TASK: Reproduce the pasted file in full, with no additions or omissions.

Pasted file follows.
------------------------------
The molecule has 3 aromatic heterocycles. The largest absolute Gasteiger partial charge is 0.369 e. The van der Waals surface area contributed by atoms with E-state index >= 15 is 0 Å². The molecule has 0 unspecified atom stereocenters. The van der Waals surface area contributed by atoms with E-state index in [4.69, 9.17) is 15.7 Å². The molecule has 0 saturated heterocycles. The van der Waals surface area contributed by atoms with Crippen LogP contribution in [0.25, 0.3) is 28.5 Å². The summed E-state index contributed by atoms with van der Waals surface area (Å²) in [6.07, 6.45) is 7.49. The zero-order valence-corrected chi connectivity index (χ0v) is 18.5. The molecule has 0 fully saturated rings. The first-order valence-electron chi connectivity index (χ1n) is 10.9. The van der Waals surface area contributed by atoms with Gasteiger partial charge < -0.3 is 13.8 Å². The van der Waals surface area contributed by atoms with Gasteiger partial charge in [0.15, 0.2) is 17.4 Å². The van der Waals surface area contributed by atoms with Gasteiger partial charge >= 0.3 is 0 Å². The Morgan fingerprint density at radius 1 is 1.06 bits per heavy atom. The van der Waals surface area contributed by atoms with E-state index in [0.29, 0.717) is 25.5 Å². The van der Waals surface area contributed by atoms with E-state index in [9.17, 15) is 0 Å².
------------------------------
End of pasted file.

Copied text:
The molecule has 3 aromatic heterocycles. The largest absolute Gasteiger partial charge is 0.369 e. The van der Waals surface area contributed by atoms with E-state index >= 15 is 0 Å². The molecule has 0 unspecified atom stereocenters. The van der Waals surface area contributed by atoms with E-state index in [4.69, 9.17) is 15.7 Å². The molecule has 0 saturated heterocycles. The van der Waals surface area contributed by atoms with Crippen LogP contribution in [0.25, 0.3) is 28.5 Å². The summed E-state index contributed by atoms with van der Waals surface area (Å²) in [6.07, 6.45) is 7.49. The zero-order valence-corrected chi connectivity index (χ0v) is 18.5. The molecule has 0 fully saturated rings. The first-order valence-electron chi connectivity index (χ1n) is 10.9. The van der Waals surface area contributed by atoms with Gasteiger partial charge < -0.3 is 13.8 Å². The van der Waals surface area contributed by atoms with Gasteiger partial charge in [0.15, 0.2) is 17.4 Å². The van der Waals surface area contributed by atoms with Gasteiger partial charge >= 0.3 is 0 Å². The Morgan fingerprint density at radius 1 is 1.06 bits per heavy atom. The van der Waals surface area contributed by atoms with E-state index in [0.29, 0.717) is 25.5 Å². The van der Waals surface area contributed by atoms with E-state index in [9.17, 15) is 0 Å².